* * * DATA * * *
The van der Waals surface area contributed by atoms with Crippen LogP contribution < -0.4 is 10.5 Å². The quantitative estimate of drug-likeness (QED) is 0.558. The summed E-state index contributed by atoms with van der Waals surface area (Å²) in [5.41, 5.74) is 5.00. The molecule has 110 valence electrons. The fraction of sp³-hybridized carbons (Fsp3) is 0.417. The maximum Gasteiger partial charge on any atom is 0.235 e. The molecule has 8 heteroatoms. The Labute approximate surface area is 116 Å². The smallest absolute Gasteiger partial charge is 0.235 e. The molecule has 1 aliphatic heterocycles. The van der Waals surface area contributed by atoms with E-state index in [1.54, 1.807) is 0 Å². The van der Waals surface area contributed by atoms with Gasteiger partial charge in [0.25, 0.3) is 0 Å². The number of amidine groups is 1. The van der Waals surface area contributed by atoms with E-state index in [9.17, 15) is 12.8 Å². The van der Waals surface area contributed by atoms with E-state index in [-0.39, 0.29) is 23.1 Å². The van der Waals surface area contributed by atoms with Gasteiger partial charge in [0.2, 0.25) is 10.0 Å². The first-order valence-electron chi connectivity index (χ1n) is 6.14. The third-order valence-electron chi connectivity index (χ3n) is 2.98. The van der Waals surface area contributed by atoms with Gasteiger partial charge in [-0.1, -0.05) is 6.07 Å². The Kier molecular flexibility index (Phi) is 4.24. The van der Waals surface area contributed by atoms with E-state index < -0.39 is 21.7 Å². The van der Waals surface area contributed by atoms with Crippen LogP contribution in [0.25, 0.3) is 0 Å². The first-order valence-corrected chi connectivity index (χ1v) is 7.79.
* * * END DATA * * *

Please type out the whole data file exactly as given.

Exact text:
The van der Waals surface area contributed by atoms with Crippen LogP contribution < -0.4 is 10.5 Å². The quantitative estimate of drug-likeness (QED) is 0.558. The summed E-state index contributed by atoms with van der Waals surface area (Å²) in [5.41, 5.74) is 5.00. The molecule has 110 valence electrons. The fraction of sp³-hybridized carbons (Fsp3) is 0.417. The maximum Gasteiger partial charge on any atom is 0.235 e. The molecule has 8 heteroatoms. The Labute approximate surface area is 116 Å². The smallest absolute Gasteiger partial charge is 0.235 e. The molecule has 1 aliphatic heterocycles. The van der Waals surface area contributed by atoms with E-state index in [1.54, 1.807) is 0 Å². The van der Waals surface area contributed by atoms with Gasteiger partial charge in [0.25, 0.3) is 0 Å². The number of amidine groups is 1. The van der Waals surface area contributed by atoms with E-state index in [9.17, 15) is 12.8 Å². The van der Waals surface area contributed by atoms with E-state index in [-0.39, 0.29) is 23.1 Å². The van der Waals surface area contributed by atoms with Gasteiger partial charge in [0.2, 0.25) is 10.0 Å². The first-order valence-electron chi connectivity index (χ1n) is 6.14. The third-order valence-electron chi connectivity index (χ3n) is 2.98. The van der Waals surface area contributed by atoms with Gasteiger partial charge in [-0.1, -0.05) is 6.07 Å². The Kier molecular flexibility index (Phi) is 4.24. The van der Waals surface area contributed by atoms with E-state index < -0.39 is 21.7 Å². The van der Waals surface area contributed by atoms with Crippen LogP contribution in [0.25, 0.3) is 0 Å². The first-order valence-corrected chi connectivity index (χ1v) is 7.79.